One of my Sunday School teachers, from when I was a kid, had a different take on losing. She is losing her independence as her health declines and it’s a losing that is hard to accept. There are all these helpful, caring people in her life who are seeking ways to help, and it all sort of backfires because she’s still trying to accept the loss of independence.
My parents recently retired and moved up here to the cities, and my mom said she is searching for fulfillment in retirement. She wants to lose the idea of “always playing it safe!”, which makes me think I need to brace myself for whatever wild and crazy ideas they come up with. They already do a lot of wild and crazy things and, if they think they’ve been playing it safe, this could be interesting!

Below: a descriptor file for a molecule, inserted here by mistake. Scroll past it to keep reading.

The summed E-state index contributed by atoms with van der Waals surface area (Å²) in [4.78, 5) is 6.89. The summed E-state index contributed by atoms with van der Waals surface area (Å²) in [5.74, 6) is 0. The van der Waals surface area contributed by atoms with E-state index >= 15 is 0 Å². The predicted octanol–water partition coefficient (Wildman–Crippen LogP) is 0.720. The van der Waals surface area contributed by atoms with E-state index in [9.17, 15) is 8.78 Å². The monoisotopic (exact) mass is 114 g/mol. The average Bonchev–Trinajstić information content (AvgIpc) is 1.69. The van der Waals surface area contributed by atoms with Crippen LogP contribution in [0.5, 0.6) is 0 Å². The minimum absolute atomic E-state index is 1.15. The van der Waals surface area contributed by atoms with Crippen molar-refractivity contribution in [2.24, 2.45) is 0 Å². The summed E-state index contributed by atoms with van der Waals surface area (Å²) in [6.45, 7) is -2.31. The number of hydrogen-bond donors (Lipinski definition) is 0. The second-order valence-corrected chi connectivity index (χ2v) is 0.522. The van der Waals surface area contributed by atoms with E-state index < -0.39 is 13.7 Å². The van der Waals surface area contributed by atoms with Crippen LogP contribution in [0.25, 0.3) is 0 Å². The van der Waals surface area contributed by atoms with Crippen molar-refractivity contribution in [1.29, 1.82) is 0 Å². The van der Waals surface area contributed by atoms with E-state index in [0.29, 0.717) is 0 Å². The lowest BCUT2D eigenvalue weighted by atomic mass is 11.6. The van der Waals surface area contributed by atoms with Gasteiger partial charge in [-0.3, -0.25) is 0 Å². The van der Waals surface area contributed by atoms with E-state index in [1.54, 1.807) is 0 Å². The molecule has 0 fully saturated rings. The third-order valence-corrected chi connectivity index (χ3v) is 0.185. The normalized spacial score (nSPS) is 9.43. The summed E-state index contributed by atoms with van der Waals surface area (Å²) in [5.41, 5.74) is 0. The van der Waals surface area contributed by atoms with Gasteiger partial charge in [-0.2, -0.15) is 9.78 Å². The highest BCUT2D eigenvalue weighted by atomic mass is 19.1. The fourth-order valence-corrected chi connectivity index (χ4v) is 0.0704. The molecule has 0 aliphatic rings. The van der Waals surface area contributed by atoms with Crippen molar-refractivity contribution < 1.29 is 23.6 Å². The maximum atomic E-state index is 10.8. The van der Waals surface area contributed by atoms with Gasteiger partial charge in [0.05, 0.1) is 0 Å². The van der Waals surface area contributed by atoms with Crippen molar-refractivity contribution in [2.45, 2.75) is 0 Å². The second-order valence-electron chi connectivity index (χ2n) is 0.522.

My amazing sister Jamie, she wants to lose some of the hopes she’s had for how things or people should be, of how she wants them to be, while still trying to fulfill what is important to her. She wants to be content, but still seeking after what she needs to be true to herself.
For everything there is a season, and a time for every matter under heaven. There is a time to seek and a time to lose. What do you seek? What do YOU want, or need, to lose? Whatever that is – I’d like the kids who were in Vacation Bible School to stand up right where you are at – and help remind us of what you learned this week from Psalm 34. It’s a pretty good rallying cry, in response to what we seek and what we need to lose.
And Go After It!!!!